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My blog has been changed to make it more appealing for those who have New England ancestors and want to see the area through photos. Things I’ll include are typical white New England churches, libraries showing their genealogical collection, historical societies, cemeteries, war memorials, in general, anything to do with history.

For four years I’ve blogged mostly about my personal genealogy in New England (Connecticut, Massachusetts, Vermont, and New Hampshire), New York, New Jersey, Michigan, Illinois, Wisconsin, and the Eastern Townships of Quebec, Canada. I still will, can’t forget my own roots.

Please check out the labels on the right side for articles. The header tabs at the top are a work in progress.

Tuesday, March 5, 2019

ThruLines, and Wrong Assumptions Brought my "Brick Wall" Down

Almira Byran (Richardson) Kilborn

Last week during the huge genealogy RootsTech conference in Salt Lake City, I listened, from home, to Christa Cowan, of Ancestry.com give a presentation about new tools to use for doing genealogy research. One genealogy "toy" was called ThruLines, and I began checking out my tree immediately. This tool uses your tree and DNA then matches you up with others who share the same DNA and similar trees. I'm not sure how many of my ancestors came up, but there were about 98% correct ones. The match-ups appear as small cards with the name and dates, then you click on them to find more information (samples below). I had four that surprised me because I entered them purposely in my tree about 25 years ago. You see, my 3nd great-grandmother was Almira Richardson, and she was adopted by John Bryan and Mabel Clark.

This post was rewritten several times because over four days, I kept finding different information through research. The most important thing to me, and a suggestion to you, is to be sure you have no assumptions.

My five assumptions were all wrong:

I assumed ThruLines was wrong, because the names of Bryan were shown to be my 4th and 5th grandfather, and not Richardson. How could that be?

I assumed Almira was the daughter of Ebenezer Richardson, because he names her in his will as a daughter, and states she is the wife of Aaron Kilborn (this is correct).

I assumed John and Mabel (Clark) Bryan were the adopted family, based on a church record stating, "Almira Richardson adopted daughter of J. Bryan."

I assumed the children of Almira and her husband, Aaron Kilborn were named for her husband, and two aunts of her husband.

I assumed her father, Ebenezer Richardson and mother (unknown name until yesterday) had to have died, because Almira was adoped at the age of 16-17 yrs. of age.

What did I do?

Instead of dashing off a letter to Blaine, Christa Cowan or Ancestry.com to complain, I decided to research because now had a few clues through the Bryan and Clark ThruLines. I learned that there were 3 Clark daughters, one was my 4th great grandmother, (but who was she) and the other two were great aunts. I had no direct line through my 3rd great grandmother, but I had DNA through my great aunts, and both of them had a Richardson female as a descendant. Once I saw the surname Richardson, I dug deeper into that line.

I found Almira's father's will, but there were questions. He didn't die young (he died in 1826), so, Almira wasn't an orphan. She was among 8 daughters and 5 brothers, and now I discover that Mehitable was her mother in that will.  But through more research, I discovered I was wrong again, and I knew it because the DNA didn't match mine (I have no DNA through the father, but a little through the mother).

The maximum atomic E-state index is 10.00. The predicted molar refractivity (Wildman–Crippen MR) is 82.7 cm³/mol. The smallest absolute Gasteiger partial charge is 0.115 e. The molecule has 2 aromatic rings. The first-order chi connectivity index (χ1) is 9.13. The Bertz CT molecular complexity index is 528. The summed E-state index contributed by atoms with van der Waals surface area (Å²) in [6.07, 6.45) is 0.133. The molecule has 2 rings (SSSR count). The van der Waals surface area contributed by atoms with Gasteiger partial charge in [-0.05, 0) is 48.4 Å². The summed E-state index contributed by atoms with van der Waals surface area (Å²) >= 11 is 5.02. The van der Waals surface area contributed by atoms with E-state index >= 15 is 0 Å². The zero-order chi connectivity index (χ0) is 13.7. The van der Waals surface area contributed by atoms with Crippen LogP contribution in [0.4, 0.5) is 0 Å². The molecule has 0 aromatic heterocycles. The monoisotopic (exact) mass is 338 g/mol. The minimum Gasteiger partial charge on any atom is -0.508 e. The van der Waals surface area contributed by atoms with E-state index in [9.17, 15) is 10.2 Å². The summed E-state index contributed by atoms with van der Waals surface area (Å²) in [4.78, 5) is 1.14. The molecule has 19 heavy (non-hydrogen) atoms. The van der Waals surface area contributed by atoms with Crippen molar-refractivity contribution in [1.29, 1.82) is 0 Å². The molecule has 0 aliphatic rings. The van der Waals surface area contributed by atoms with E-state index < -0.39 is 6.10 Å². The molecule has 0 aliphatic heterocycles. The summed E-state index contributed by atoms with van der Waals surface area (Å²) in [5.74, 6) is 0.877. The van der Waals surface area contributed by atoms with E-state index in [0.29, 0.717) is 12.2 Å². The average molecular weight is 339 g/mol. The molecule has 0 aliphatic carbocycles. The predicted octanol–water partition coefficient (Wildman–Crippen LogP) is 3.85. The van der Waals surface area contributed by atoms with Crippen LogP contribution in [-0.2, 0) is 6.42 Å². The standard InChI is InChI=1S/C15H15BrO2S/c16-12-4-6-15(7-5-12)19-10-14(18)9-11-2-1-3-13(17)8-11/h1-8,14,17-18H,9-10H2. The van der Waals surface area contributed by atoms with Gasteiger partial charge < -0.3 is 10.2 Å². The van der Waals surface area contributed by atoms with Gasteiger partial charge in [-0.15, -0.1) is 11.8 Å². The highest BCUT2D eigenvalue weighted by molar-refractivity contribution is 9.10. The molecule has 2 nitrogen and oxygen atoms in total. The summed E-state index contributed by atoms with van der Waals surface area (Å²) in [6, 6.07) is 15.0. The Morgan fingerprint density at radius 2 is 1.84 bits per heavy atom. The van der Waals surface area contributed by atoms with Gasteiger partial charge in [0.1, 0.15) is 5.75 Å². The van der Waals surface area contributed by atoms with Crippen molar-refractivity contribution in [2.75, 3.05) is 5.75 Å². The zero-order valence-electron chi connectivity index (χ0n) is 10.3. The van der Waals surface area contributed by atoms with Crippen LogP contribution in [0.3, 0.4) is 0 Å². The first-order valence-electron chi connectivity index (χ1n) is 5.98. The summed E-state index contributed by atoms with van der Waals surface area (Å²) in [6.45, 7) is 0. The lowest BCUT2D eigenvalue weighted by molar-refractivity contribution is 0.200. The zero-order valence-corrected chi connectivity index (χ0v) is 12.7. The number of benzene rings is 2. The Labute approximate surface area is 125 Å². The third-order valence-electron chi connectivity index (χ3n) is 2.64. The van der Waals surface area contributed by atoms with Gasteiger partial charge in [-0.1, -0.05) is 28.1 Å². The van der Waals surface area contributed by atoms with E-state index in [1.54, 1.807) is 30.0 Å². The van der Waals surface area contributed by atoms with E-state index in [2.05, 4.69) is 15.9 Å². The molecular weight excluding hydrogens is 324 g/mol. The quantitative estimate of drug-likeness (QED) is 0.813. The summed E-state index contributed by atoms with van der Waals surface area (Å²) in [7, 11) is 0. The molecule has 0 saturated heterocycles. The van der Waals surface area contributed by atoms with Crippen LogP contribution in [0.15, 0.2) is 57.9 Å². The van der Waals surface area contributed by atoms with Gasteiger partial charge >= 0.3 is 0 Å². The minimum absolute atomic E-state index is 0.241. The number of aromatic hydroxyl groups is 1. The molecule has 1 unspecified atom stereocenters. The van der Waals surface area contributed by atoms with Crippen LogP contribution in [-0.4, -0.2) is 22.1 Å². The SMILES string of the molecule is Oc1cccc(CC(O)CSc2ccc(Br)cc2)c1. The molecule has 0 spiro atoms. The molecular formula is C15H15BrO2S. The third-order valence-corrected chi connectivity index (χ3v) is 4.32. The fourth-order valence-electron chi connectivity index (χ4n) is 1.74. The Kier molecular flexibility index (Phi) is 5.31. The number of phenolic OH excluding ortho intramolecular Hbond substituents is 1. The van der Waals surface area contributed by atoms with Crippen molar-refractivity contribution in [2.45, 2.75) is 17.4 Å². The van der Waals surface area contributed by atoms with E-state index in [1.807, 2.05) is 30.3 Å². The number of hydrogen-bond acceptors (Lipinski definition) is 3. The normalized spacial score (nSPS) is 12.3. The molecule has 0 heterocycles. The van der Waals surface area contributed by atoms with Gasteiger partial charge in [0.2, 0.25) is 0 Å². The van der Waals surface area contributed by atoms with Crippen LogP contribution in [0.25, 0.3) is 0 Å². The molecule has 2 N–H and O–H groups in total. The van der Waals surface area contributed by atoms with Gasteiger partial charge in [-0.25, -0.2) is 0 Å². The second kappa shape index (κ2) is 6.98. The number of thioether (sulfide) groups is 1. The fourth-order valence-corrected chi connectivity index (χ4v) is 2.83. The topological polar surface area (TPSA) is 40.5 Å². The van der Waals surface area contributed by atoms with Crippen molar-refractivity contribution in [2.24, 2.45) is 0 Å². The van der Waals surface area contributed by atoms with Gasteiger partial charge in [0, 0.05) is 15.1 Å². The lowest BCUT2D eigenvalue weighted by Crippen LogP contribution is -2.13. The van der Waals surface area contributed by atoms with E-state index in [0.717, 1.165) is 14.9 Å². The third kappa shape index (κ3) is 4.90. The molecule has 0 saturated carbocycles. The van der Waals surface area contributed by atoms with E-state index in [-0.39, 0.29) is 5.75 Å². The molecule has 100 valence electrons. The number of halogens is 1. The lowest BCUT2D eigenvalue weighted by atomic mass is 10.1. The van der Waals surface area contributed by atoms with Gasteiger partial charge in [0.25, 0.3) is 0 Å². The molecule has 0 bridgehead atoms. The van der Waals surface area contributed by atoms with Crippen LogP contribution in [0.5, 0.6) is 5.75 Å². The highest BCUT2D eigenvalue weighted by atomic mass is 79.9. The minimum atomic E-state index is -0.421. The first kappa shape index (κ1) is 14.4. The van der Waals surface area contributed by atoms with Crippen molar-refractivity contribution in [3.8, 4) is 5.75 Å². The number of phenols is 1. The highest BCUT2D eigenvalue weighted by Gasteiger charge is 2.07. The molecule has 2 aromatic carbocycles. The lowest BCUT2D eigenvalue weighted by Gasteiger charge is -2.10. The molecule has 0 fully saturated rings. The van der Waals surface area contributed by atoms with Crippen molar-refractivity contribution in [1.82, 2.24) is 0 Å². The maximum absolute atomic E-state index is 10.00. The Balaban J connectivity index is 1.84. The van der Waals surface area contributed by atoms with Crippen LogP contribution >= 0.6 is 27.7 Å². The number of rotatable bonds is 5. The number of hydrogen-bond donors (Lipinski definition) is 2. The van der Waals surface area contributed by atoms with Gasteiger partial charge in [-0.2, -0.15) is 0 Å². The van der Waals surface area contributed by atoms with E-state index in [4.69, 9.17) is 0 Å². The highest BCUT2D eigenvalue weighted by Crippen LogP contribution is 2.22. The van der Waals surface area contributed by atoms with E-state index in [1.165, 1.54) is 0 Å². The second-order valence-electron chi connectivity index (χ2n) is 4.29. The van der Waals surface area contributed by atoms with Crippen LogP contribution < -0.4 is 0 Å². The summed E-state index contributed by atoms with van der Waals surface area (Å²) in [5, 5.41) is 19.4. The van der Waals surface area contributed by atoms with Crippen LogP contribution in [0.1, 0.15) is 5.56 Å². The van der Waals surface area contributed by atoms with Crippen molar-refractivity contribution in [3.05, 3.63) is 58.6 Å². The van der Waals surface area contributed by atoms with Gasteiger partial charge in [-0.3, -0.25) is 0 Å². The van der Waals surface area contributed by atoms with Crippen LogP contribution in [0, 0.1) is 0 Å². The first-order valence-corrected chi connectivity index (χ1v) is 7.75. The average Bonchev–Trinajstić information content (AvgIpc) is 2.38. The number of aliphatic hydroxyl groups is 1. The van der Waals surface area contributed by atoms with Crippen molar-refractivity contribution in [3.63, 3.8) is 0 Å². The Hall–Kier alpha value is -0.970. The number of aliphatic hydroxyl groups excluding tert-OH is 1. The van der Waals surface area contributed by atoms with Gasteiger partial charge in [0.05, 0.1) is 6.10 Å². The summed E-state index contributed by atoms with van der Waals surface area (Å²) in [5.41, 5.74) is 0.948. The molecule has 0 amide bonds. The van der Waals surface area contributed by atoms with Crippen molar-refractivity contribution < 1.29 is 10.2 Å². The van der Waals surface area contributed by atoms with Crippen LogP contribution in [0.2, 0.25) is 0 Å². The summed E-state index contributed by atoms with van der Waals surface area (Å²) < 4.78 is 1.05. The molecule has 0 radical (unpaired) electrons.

After some Richardson research, I moved on to the Bryan and Clark lines. I learned that John Byran married a Mabel Clark, and it turned out she had siblings, Molly and Mehitable. Mable Clark Bryan died in 1815 when daughter Almira Richardson was about 17. Mehitable Clark married Ebenezer Richardson 1788, and they adopted Almira who took the surname Richardson. Thus Mehitable Clark Richardson was a aunt and a step-mother.

Almira Bryan Richardson's biological father, John Bryan was still alive, and he married Molly Clark 10 months later. (Molly Clark was her aunt.)

I did a triple look at the Records Relating to the Church and Congregation in the Parish of North Milford, 1804, Book II A. Page 10 shows the record of marriages solemnized by E. Scranton.  "1820, April 6, Almira Richardson adopted daughter of J. Bryan." I took that statement to mean Almira was a Richarson and was adopted by J. Bryan. But yesterday I read that it meant, she was Almira Bryan and adopted by a Richardson. (This record was found at Salt Lake City about 20 years ago.)

Below are my four ancestors who showed up in my ThruLines. Unhappy at first, but very glad I solved my old "Brick wall" and for those who have read my blog over the 9+ years, I no longer am offering $100 for somebody to solve this mystery for me.

When the above names appeared and I got over being shocked, I knew this could be a story, so I named first draft of this post, "Use the Wrong Name, You Might Get the Right Information." 
Well, wrong names CAN point you into the right direction! The above ancestors are mine.

After I "solved" who my male Richardson ancestor was or more accurately wasn't, I went back to these two charts (above and below), and saw that Mabel Clark Lines (below) is my 5th great-grandmother, and daughter Mehitable Clark is my 4th great-aunt.

In the paragraph below, assumed father, Ebenezer Richardson named his 13 children, 8 daughters and 5 sons. One was names Myra, which is a nickname to my Almira. 

My wrong assumptions were based on these two proofs:

The eight daughters and five sons were named in the will (above).
"Myra the wife of Aaron Kilborn" (above.)

 New Haven   Probate Records, Vol 6-8, 1816-1845

Marriage of Almira Richardson, adopted daughter of J. Bryan.